Sleepers awake!

(Tim: This from John Dvorak, nicely complementing E. Michael Jones' Libido Dominandi: Sexual Liberation & Political Control demonstrating the utility of pornography to keep citizens' docile. And believers? If we're drinking the grace patter tweeted by our Reformed luminaries--e.g. here and here--we're likely as fast asleep as the rest of them. How much more helpful the Gospels and Epistles would be if they were that short and graceful.)

'The Internet is now the opiate of the masses, replacing religion. People are riveted to their Facebook page. Do you really think that they can be made to "take up arms" as a flash mob to overthrow the government? Any government?

The Chinese recent action tells me that China's leadership doesn't get it, at all. This is ironic, because the Chinese culture was once forced into opium addiction, but they don't realize that this is a similar situation.

If they understood the opiate mechanism, they'd let the Internet flourish uncensored. It would quickly sedate the public into somnambulance. Cutting it off is like cutting off a supply of drugs, which angers the addicted and could cause a revolt...

In fact, I suggest that cutting off of the net in Egypt caused the actual revolt, as addicts to phone service and the network went berserk, needing their fix. The best bet is to let the information flow so people are stuck at their terminals soaking it all in and making derisive tweets, thinking that does any good. Note to China: people cannot kill you if they are sitting at home in front of a terminal.

Anyway, readers, go back to your Facebook homepage and see what your friends are saying.


Neil Postman said it best:

We were keeping our eye on 1984. When the year came and the prophecy didn't, thoughtful Americans sang softly in praise of themselves. The roots of liberal democracy had held. Wherever else the terror had happened, we, at least, had not been visited by Orwellian nightmares.

But we had forgotten that alongside Orwell's dark vision, there was another - slightly older, slightly less well known, equally chilling: Aldous Huxley's Brave New World. Contrary to common belief even among the educated, Huxley and Orwell did not prophesy the same thing. Orwell warns that we will be overcome by an externally imposed oppression. But in Huxley's vision, no Big Brother is required to deprive people of their autonomy, maturity and history. As he saw it, people will come to love their oppression, to adore the technologies that undo their capacities to think.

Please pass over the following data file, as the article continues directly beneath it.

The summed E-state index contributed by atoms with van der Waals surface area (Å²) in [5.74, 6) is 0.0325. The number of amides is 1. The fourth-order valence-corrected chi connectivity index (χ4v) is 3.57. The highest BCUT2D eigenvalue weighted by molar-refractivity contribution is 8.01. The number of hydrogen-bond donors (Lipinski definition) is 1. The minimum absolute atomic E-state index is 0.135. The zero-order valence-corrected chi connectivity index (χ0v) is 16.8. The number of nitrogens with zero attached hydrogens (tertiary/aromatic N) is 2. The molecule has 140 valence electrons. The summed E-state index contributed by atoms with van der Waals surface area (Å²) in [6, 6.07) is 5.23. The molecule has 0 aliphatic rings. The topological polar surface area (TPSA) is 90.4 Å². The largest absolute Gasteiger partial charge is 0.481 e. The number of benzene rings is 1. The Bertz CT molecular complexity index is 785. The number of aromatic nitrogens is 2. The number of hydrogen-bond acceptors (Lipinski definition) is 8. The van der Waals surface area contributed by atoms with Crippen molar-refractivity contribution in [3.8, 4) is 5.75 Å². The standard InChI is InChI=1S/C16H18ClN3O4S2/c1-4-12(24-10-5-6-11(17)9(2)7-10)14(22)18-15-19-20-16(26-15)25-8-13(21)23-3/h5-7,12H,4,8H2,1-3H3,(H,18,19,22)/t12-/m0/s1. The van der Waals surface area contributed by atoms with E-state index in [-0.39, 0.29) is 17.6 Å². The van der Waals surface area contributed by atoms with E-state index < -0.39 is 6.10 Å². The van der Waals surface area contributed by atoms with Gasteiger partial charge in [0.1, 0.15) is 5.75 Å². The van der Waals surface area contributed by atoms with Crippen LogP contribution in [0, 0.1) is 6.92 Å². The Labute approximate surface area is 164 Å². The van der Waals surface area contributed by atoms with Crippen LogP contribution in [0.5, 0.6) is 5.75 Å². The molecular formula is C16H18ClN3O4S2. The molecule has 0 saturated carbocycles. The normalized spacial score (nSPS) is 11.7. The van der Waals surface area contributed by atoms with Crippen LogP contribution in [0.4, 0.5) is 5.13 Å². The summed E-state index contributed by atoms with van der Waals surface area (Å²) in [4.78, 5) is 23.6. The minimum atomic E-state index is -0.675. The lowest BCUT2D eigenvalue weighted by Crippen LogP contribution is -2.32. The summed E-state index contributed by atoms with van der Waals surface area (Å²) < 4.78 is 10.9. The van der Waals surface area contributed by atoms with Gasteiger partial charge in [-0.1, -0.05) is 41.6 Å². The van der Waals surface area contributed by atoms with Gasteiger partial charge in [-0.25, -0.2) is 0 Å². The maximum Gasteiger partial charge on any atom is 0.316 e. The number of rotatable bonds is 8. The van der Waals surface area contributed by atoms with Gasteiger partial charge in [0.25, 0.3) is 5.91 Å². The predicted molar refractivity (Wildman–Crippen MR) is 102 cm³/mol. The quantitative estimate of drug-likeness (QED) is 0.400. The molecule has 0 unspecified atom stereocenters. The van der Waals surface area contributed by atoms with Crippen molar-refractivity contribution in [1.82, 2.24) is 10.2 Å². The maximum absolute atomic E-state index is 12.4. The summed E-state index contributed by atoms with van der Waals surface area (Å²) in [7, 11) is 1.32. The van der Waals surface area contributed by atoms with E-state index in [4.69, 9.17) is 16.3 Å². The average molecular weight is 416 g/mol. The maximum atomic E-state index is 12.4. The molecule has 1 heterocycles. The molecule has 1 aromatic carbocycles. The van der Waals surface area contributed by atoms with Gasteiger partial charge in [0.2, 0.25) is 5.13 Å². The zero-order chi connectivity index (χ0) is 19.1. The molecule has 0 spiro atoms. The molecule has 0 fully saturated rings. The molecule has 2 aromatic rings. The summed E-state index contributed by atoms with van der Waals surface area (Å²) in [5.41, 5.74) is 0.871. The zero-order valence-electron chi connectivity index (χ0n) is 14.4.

What Orwell feared were those who would ban books. What Huxley feared was that there would be no reason to ban a book, for there would be no one who wanted to read one. Orwell feared those who would deprive us of information. Huxley feared those who would give us so much that we would be reduced to passivity and egoism. Orwell feared that the truth would be concealed from us. Huxley feared the truth would be drowned in a sea of irrelevance. Orwell feared we would become a captive culture. Huxley feared we would become a trivial culture, preoccupied with some equivalent of the feelies, the orgy porgy, and the centrifugal bumblepuppy. As Huxley remarked in Brave New World Revisited, the civil libertarians and rationalists who are ever on the alert to oppose tyranny "failed to take into account man's almost infinite appetite for distractions". In 1984, Huxley added, people are controlled by inflicting pain. In Brave New World, they are controlled by inflicting pleasure. In short, Orwell feared that what we hate will ruin us. Huxley feared that what we love will ruin us.

"Anyway, readers, go back to your Facebook homepage and see what your friends are saying."


Oops, don't have a facebook page. I guess I'll have to start smoking opium, then.

Say what? You think I'm missing the point? Why? :^)

Bike Bubba,

No need to worry abut DEA knocking on your door - Absinthe is now legal in this country . . .

Now Kamilla, absinthe is supposed to promote "lucid" inebriation......

....whatever on earth THAT one means. :^)


Absinthe sold in America is thujone-free(practically, not entirely, but there's hardly any in there) so it can't give you the loopy effects that it has supposedly had on some people. (even then, it's probably not the thujone that makes you loopy, but the fact that absinthe is has a ridiculously high alcohol content. It's still totally yummy and wonderful though.)

Bringing things back to the original topic, I really like what Michael said about Orwell vs. Huxley; the one would burn the books, the other would make it (through strong liquor like absinthe) implausible that someone would read one and take it seriously.

It reminds me of Arius, whose theology might be summed up as "don't believe what the Bible actually says, let's process it through the Greek philosophers say--and perhaps with a hefty bowl of wine to boot". There are so many who would deprive us of the joy and truth we can enjoy because we're led astray to our lusts.

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